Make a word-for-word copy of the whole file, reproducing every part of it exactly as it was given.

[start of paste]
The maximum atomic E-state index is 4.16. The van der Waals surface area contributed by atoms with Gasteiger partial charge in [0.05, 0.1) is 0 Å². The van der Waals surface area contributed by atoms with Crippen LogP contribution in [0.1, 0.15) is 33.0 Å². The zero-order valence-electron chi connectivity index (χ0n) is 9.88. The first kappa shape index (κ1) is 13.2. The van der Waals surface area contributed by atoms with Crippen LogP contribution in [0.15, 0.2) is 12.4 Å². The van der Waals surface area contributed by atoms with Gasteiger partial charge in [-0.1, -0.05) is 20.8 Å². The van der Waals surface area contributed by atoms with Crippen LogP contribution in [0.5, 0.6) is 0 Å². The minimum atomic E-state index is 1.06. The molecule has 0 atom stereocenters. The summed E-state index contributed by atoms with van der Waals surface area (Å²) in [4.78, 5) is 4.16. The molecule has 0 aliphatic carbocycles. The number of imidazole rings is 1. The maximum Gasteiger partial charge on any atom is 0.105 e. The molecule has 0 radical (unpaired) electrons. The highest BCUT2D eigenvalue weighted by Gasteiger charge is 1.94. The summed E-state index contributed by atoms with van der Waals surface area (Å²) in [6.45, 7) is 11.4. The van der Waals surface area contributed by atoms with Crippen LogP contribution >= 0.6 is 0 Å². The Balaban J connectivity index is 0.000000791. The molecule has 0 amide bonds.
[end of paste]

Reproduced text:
The maximum atomic E-state index is 4.16. The van der Waals surface area contributed by atoms with Gasteiger partial charge in [0.05, 0.1) is 0 Å². The van der Waals surface area contributed by atoms with Crippen LogP contribution in [0.1, 0.15) is 33.0 Å². The zero-order valence-electron chi connectivity index (χ0n) is 9.88. The first kappa shape index (κ1) is 13.2. The van der Waals surface area contributed by atoms with Crippen LogP contribution in [0.15, 0.2) is 12.4 Å². The van der Waals surface area contributed by atoms with Gasteiger partial charge in [-0.1, -0.05) is 20.8 Å². The van der Waals surface area contributed by atoms with Crippen LogP contribution in [0.5, 0.6) is 0 Å². The minimum atomic E-state index is 1.06. The molecule has 0 atom stereocenters. The summed E-state index contributed by atoms with van der Waals surface area (Å²) in [4.78, 5) is 4.16. The molecule has 0 aliphatic carbocycles. The number of imidazole rings is 1. The maximum Gasteiger partial charge on any atom is 0.105 e. The molecule has 0 radical (unpaired) electrons. The highest BCUT2D eigenvalue weighted by Gasteiger charge is 1.94. The summed E-state index contributed by atoms with van der Waals surface area (Å²) in [6.45, 7) is 11.4. The van der Waals surface area contributed by atoms with Crippen LogP contribution >= 0.6 is 0 Å². The Balaban J connectivity index is 0.000000791. The molecule has 0 amide bonds.